The recent Egyptian power ouster has reaffirmed the reality that the desire of people to rule themselves is ultimately unstoppable. Egypt’s government will get a democratic makeover and likely a new constitution. These recent events have prompted me to reflect on whether the U.S. Constitution sufficiently protects and supports democracy and, if not, should it be amended?
The Constitution does not adequately protect democracy and that is why Americans live in a plutocracy — a government favoring the wealthy and privileged. A modern democracy should be a citizen-empowered representative federal government (republic) whose leaders are elected by majority vote in publicly financed elections and whose federal laws are enacted by simple majority vote. Our government falls short of meeting each of these democratic expectations.
I have concluded that each of these four anti-democratic impediments merits a constitutional amendment because the practice of government is based on the consent of the people; nothing more, nothing less.
Proposed Amendment No.1. Abolish the Electoral College. The Electoral College (a nonsensical name probably designed to make a citizen feel stupid and confused) is inherently anti-democratic and should be abolished so that the President can be elected by popular majority vote. Imagine how different our world would be if the Secret Service were protecting ex-President Gore instead of W? Let’s get smart and drop out of Electoral College.
Proposed Amendment No. 2. Require all federal elections to be publicly financed. There are numerous reasons for keeping private money out of public elections but the primary reason is to reduce the influence of corporations. In the Citizen’s United case, the Supreme Court equates money with free speech and allows anyone or any non-party organization to spend limitlessly on election campaigns (including initiatives, referendums, and recalls). Goodbye government of the people, hello, corporatocracy; a wolf among lambs protected by the falsely bestowed cloak of the First Amendment. We must amend the Constitution to get the private money out of public elections before we incur further serious damage to our vulnerable and unrealized democracy.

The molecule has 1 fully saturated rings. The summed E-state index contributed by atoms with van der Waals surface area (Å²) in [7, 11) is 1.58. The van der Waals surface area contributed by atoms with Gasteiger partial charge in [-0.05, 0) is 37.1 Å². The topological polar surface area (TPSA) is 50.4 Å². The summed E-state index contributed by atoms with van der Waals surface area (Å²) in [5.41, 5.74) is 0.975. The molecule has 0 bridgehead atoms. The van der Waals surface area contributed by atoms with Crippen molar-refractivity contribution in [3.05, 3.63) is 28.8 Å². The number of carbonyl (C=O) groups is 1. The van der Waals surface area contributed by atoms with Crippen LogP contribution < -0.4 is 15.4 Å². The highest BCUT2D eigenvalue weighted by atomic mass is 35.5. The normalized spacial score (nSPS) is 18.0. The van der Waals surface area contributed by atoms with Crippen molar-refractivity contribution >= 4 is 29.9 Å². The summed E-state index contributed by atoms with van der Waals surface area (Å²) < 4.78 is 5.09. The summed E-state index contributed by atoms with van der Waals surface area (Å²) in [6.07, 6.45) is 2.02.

Proposed Amendment No. 3. Abolish the Filibuster. The Senate cloture rule (aka filibuster), requires a bill to have 60 votes (super majority) to reach the floor of the Senate for final passage, and is patently anti-democratic. Does democracy stop at the door of a hallowed institution whose membership does not proportionately represent the people? The prohibition of the filibuster/cloture rule must apply to both houses of Congress.
Proposed Amendment No. 4. Abolish the Presidential Veto. The presidential veto is a manifestly undemocratic holdover from the Roman Empire. Why should one person be able to tear asunder the work of a majority of 535 members of Congress, forcing them to have a 2/3 majority in order to overturn a veto? Dump the bully stick.
By the way, Congress will not propose any constitutional amendments, mostly because 2/3 of the members of Congress cannot agree on anything other than when to have a recess. The people will have to propose these or any other constitutional amendments at a Second Constitutional Convention.(2nd con con) and that will only happen after 2/3 of the State Legislatures apply to Congress to convene one.
I will leave the mechanics of how to get a 2nd con con convened for another time, except to say, as the Egyptians recently demonstrated, when the tipping point is reached social networking will facilitate fifty simultaneous large public demonstrations before 50 state legislatures demanding legislators apply to Congress to convene a Constitutional Convention..
Let us recultivate our garden of democracy.
Dennis L. Boaz is a writer; human rights provocateur, former attorney, teacher, and union activist who now lives in Santa Rosa.